This is business. But technology is key. So the final word is one of warning. Flexibility of Emu IT investment is crucial. The single currency is a certainty, but it is also an experiment. It could go wrong. So take care that technology choices now do not lock you in later. Economic and monetary union is about as exciting, but also about as challenging, a business change as you get.
Resource management is the most obvious planning issue, complicated by the fact that, for many, the core tasks need to prioritised and secondary matters put to one side. Planning is also important so that unexpected issues are revealed in good time. For example, the question, "What do I need to do as a result of the euro?" could become, "What might I do as a result of the euro?" When issues such as price structures are involved many parties beyond the IT department will have an interest in conversion. And at a more advanced level, matters arising from the advantageous redenomination of stock to capitalise on equity opportunities to defining sales targets in new markets that open up as a result of the single currency could emerge.
The main strategic objective for any IT project is to minimise commercial disruption and maximise business advantage. For this reason, a big bang approach, possibly focused on E-day, the day euro cash becomes legal tender (1 January 2001), is generally rejected. The pressure on IT departments is too great, to say nothing of the vicissitudes of negotiating with customers and partners. So the favoured alternative is to plan a transition period. Euro adoption will begin in one department, probably running in tandem with legacy systems, and as errors are eliminated and lessons learned the new currency will then be deployed in other areas - ideally, for companies fully "in", with a completion date of January 2002.
Research firm Ovum has estimated that of the $300bn (£188bn) spent on converting, half will be spent on testing alone. However, the danger is that, because of the pressure on time and resources, testing will fall down the list of priorities. Testing for euro compliance is also complicated by the fact that there is a transition period in which systems will operate differently from completion. Best practice is that testing should be regarded as an ongoing process that runs with the project. In practical terms this means deploying test management tools that scan code while other development tools are converting applications. Regression methodologies that allow non-specialist staff to supervise the program are recommended too.
While compliant financial software will take the treasury a long way into the euro, policy decisions also need to be thought through. For example, rounding regimes, effected by the rule that euro conversion must be to six significant figures, must be agreed. Alternatively, financial reports might benefit from the production of new means of assessing the impact of exchange rate fluctuations. Emu legal demands must also always be implemented fully. On the other hand, the board and other senior managers, struggling to come to terms with what a euro feels like might require reports in the local denomination, with euro comparison and reconciliation. Beware of analytical software for the desktops of high-level decision makers that is not catered for by euro-compliant financial packages.
Human Resource Systems
The HR areas most vulnerable to Emu change are payroll, retirement funds, contracts and expense accounts. The main difficulty to overcome here is the demand on systems that, in effect, have to perform twice the number calculations and store twice the amount of information, as well as support interfaces between euro and local denominations.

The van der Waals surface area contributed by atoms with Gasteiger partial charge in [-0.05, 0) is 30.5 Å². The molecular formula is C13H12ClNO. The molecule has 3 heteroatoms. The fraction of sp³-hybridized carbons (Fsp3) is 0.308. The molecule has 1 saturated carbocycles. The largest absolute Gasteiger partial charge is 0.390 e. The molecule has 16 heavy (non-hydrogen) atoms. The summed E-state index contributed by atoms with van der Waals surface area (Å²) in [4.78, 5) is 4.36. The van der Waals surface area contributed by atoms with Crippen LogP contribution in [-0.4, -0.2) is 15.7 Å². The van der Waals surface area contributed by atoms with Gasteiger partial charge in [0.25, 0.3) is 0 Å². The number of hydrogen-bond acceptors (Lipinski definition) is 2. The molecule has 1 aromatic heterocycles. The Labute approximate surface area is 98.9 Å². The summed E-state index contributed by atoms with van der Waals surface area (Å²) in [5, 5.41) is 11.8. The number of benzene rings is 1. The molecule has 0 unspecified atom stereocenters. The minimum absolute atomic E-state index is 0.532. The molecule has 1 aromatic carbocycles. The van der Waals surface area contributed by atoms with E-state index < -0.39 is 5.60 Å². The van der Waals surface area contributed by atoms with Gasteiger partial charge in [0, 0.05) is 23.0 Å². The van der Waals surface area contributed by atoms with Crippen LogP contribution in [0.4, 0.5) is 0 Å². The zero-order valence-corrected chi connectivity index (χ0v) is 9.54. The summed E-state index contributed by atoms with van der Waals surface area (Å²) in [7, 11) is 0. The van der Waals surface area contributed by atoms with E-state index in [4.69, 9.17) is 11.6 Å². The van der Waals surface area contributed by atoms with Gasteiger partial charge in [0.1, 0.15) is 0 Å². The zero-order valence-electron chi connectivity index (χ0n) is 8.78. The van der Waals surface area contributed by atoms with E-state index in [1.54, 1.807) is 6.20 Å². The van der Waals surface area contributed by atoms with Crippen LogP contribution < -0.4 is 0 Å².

A key question for any organisation converting to euros is whether or not historical financial information should be converted as well, and/or whether records should be held in joint currencies. The reasons for doing so are to keep risk, trend and management analysis online. But the complexity of fully converting legacy data en masse will probably mean that data is more likely to be converted as it is required. This could have a serious impact on system performance and database capacity. Policy decisions need to be made too, since, for example, delivering meaningful share capital trends in two currencies will be quite a different task from providing a history of asset values.
Case study: Wellman International
Wellman International is the world's largest recycler of plastics and a leading manufacturer of fibres, plastic packaging and engineering resins made from both virgin and recycled raw materials. Based in Ireland, the company manufactures 1.1 billion pounds of fibre and 610 million pounds of resins annually at five major production facilities in the US and Europe.
Wellman decided that early conversion to the euro made the best business sense and used the latest version of Coda-Financials to confront this challenge. The key reason for implementing this accounting software was that it gave the company the flexibility it required during the conversion period without compromising its currency management during day-to-day processes. Apart from becoming euro-compliant, other benefits to the company included being able to produce its accounts in a single currency along with all reports flowing from those accounts. Previously it produced invoices in 22 different currencies.
Jim Greene, credit controller at Wellman, also points out that trading in the euro eliminates the risk of gain and loss on exchange exposure that all trading companies face. Furthermore, he believes that conversion now can be seen as investing in the company brand. "We decided to be proactive and convert at the earliest opportunity. Wellman is a progressive, forward thinking company," says Greene. By converting our corporate accounting systems to the euro at the first opportunity we are ensuring that others also see us as such.
This was first published in September 2000